In Patane, the disputed evidence at issue is a gun. The officer began the Miranda litany, but Samuel Patane interrupted him, asserting that he already knew his rights. When the officer then asked where Patane kept his gun, Patane told him. The prosecution conceded on appeal that the officer should have pressed on with the warnings and that even this accidental Miranda violation required keeping Patane's statement from the jury. But what about the gun? Here, the Tenth Circuit took a different tack than the court in Fellers. It insisted that, to encourage compliance with Miranda, the physical fruits of even a "negligent" violation must be excluded from the prosecution's case.

The twist in Siebert is that the Miranda violation was brazen and calculated. The officer didn't merely forget to read Patrice Siebert her rights, nor was he interrupted by an impatient suspect. Rather, he did what he had apparently been trained to do: As he put it, he "rolled the dice," skipping the warnings before and during the initial round of questioning. Only after Siebert admitted her role in a sordid murder conspiracy was she advised of her Miranda rights. She then repeated her damning statements. The Missouri Supreme Court rejected the officer's "beachhead" interrogation technique, calling it "an 'end run' around Miranda." Emphasizing the deliberate nature of the violation, and Elstad notwithstanding, the judges in Siebert held that the second statement was involuntary and therefore inadmissible. "To hold otherwise," the court said, "would encourage future Miranda violations and, inevitably, Miranda's role in protecting the privilege against self-incrimination would diminish."

WHAT CAN WE EXPECT FROM THE SUPREME COURT when it reviews these cases? After reaffirming Miranda in Dickerson, will the justices' next move be to toughen the penalties for interrogations that take place without a warning?

Predicting Supreme Court outcomes is always a risky business. That said, the court should and likely will decline to suppress the "fruits" that followed all three of these Miranda violations. For starters, it would be a mistake to read too much into Dickerson. Nothing in Chief Justice Rehnquist's opinion suggests any newfound enthusiasm for excluding reliable evidence at trial. Instead, there is every reason to believe that a narrow majority of the justices remain deeply skeptical of Miranda and, therefore, little inclined to expand it. It is one thing, these justices might think, to retain for stability's sake a 38-year-old mistake; it is another to run with it. When it comes to its "fairyland castle" of Miranda doctrine, this court is likely looking for low-cost maintenance, not expensive renovations.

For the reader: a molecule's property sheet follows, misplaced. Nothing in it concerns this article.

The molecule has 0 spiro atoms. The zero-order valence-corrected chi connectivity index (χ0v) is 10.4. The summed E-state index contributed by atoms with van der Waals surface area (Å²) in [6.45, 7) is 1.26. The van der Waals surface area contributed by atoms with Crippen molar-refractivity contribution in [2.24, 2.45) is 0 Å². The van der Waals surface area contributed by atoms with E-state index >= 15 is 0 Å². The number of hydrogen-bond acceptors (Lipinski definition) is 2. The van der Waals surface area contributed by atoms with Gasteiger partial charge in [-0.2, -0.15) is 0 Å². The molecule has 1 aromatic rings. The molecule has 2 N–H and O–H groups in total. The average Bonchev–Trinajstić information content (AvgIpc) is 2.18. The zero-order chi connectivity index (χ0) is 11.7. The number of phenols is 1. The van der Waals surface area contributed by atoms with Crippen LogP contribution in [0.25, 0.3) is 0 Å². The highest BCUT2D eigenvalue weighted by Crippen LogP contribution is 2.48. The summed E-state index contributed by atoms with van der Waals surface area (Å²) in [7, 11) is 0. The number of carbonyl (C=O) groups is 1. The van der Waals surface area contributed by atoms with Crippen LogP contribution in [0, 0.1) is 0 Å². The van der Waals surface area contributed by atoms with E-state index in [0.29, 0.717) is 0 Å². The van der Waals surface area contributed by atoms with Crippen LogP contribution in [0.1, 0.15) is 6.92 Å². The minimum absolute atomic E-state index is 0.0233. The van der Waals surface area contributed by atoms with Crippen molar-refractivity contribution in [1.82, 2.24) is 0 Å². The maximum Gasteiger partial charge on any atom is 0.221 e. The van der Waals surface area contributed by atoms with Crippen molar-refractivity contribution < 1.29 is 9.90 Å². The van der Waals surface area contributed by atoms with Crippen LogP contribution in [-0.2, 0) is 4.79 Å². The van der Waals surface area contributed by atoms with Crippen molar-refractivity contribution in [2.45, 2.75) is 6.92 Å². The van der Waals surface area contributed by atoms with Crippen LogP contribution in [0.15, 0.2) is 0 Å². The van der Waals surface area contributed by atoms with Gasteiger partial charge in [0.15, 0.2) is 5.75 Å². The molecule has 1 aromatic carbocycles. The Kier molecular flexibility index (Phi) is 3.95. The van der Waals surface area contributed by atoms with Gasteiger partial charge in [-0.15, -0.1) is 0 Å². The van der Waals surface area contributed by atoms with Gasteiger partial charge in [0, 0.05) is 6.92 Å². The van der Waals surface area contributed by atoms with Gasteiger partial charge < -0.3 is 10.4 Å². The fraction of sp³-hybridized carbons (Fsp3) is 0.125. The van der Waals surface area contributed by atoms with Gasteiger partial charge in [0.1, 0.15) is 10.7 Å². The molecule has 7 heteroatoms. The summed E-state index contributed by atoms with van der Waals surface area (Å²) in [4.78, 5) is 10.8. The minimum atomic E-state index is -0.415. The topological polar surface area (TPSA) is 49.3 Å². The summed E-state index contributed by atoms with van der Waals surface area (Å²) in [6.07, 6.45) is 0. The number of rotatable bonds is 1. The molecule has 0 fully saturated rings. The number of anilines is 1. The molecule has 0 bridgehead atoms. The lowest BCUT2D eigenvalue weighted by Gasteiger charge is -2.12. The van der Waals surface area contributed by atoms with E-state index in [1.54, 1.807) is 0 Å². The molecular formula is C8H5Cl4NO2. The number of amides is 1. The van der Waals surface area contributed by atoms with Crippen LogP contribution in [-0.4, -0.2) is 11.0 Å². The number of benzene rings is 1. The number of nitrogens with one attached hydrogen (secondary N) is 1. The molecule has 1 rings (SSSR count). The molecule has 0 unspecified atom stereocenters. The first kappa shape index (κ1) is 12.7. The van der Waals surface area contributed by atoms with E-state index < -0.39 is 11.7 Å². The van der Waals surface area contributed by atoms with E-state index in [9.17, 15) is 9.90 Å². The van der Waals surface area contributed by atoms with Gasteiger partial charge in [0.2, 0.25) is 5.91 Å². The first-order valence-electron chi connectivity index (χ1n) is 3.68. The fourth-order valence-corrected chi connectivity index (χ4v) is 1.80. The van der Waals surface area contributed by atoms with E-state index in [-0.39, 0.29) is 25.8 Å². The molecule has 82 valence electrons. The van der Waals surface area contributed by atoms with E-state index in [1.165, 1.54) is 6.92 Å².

Which makes sense. Consider first principles for a moment: A system of criminal procedure should identify the guilty and protect the innocent. It should do so efficiently, accurately, and in a manner consistent with limited government and human dignity. It makes moral and practical sense to exclude as offensive and untrustworthy the involuntary confessions that result from coercive interrogation techniques. But the gun in Patane and the second confession in Fellers were reliable evidence and were obtained by reasonable methods. As for the second confession in Siebert, even the officer's deliberate sidestepping of Miranda doesn't change the fact that Siebert confessed a second time, after being advised of her rights. Contrary to the Missouri court's conclusion, a confession isn't involuntary, and therefore constitutionally inadmissible, merely because the police exploited procedural loopholes while getting it.

But what about deterrence? Shouldn't the law discourage police officers from ignoring Miranda whenever they believe it suits their purposes? At the very least, shouldn't we demand that the police act in good faith, and so exclude "poisoned fruit" evidence when officers shamelessly "roll the dice"?

These concerns cannot be dismissed. On the other hand, the Supreme Court has consistently refused, with good reason, to define the Constitution's demands in terms of officers' subjective aims and motives. Courts are better able to evaluate—and, if necessary, to remedy—what police actually do than to determine what they were thinking as they did it. An officer is allowed to pull over a car with a broken taillight, even if he hopes to find illegal drugs; and he is allowed to seize a gun, even if it is found in the course of an ostensible inspection of fire detectors. In a case called Murray v. United States, the justices even approved a search where an officer illegally entered and searched a warehouse to confirm his suspicion that drugs were there before taking the time to apply for a warrant. Talk about brazen! What looks to some like the cagey exploitation of technicalities and loopholes might be praised by others as creative police work.

And so, in this term's Miranda cases, the court is likely to come down on the side of creative police work. Neither its prior decisions nor an appropriate concern about deterrence require the exclusion of useful evidence, merely because Miranda was violated somewhere along the way.


Richard W. Garnett is an associate professor of law at Notre Dame Law School.